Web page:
Aaron: Hi, Corey, thanks so much for joining us today; I appreciate your time. Iím curious Eph, in last nightís episode, when he throws his former boss off a train, sort of I guess a two-partó

Corey: By accident.

Aaron: Did he have a choice or did he make the choice to kill him?

Corey: No, he didnít; he didnít. It was really a [audio disruption] move to not get hit and before what he knew what was happening, he had killed him. Now it was in his best interest probably to kill him but this isóitís still obviously a very big deal, itís his first human kill. No, he did not intend to kill him.

Aaron: Well now that he crossed that line will this open up a door to sort of a darker Eph, a guy thatís willing to do more and cross the line a little bit more easily?

Corey: Yeah, I think you can say that. The first time he killed anybody intentionally he was being attacked and that was sort of purely defensive. As the first season went on, he became more inured to killing to the point where he doesnít really sort of flinch killing people who are completely turned.

Then he crossed the line, again, at the beginning of this season experimenting on freshly turned people and then this is another one, and then sort of the ratchet that sort of keeps pushing him past these lines that he never thought he would cross. But yeah, it definitely from that point on to the rest of the season, he is in a different place, morally.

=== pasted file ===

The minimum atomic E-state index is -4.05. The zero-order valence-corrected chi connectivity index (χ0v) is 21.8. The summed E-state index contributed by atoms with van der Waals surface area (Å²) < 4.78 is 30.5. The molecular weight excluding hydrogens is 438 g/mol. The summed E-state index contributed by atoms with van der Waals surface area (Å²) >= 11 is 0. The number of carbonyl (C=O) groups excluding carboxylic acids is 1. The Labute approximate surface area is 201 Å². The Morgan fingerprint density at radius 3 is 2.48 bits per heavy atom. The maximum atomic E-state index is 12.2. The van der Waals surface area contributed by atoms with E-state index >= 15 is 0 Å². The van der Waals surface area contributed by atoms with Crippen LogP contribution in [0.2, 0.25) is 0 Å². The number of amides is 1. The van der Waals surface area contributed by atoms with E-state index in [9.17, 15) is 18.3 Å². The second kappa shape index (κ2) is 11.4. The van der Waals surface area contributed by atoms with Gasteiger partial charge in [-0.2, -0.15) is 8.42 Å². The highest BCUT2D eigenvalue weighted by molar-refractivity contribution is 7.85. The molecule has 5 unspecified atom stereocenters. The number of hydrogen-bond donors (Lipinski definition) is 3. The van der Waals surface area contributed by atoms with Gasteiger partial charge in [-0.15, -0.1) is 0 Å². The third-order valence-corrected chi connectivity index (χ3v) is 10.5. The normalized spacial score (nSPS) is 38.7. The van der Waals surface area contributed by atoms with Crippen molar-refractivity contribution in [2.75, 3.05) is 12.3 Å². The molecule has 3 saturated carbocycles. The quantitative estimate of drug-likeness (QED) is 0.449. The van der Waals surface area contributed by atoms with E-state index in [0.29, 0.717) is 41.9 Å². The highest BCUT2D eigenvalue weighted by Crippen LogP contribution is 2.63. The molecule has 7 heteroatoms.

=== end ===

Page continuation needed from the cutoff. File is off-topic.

Aaron: Thank you.

Corey: Sure.

Moderator: We do have a question from the line of Brent Hankins from Nerd Repository. Please go ahead.

Brent: Hey, Corey, thanks for taking a few minutes with us this morning.

Corey: No worries, Nerd Repository, thatís awesome.

Brent: Thank you, appreciate that. Hey, before we jump into The Strain, I just wanted to say real quick Ant-Man was probably my favorite movie of the summer so far, so I hope you had as much fun making it as I had watching it.

Corey: Probably more.

Brent: Alright, so at Comic-Con we spoke to you a little bit and you said that this season you would really see a lot more of the relationship develop between Eph and his son. I wondered for you as an actor, since theyíve recast Zach for this season, if itís been more difficult to kind of formulate that relationship because you donít have the first season to kind of draw on working with the other actor?

Corey: The material was so different from Season 1 to Season 2 in terms of the types of scenes that I had. It really is almostóit would almost be a whole new sort of relationship even with the same actor. I think maybe that had something to do with the recasting with a sense of that this character was going in a very different direction from where he had been in the first season.

So, just the very nature of the scenes are so different. In the first season, Zach was really an object really in the fight between Kelly and Eph. Here in this season heís much more willful and self-governed.

Brent: Alright, thanks very much.

Corey: Sure.

Moderator: We have a question from the line of Angela Dawson from Front Row Features. Please go ahead.

Angela: Hi, Corey.

Corey: Hey.

Angela: I just wanted to ask you, there was a lot made of the ďWig Gate.Ē I just wanted to ask you, are you kind of relieved that thatís behind you now and were surprised at all the attention that that got while it did?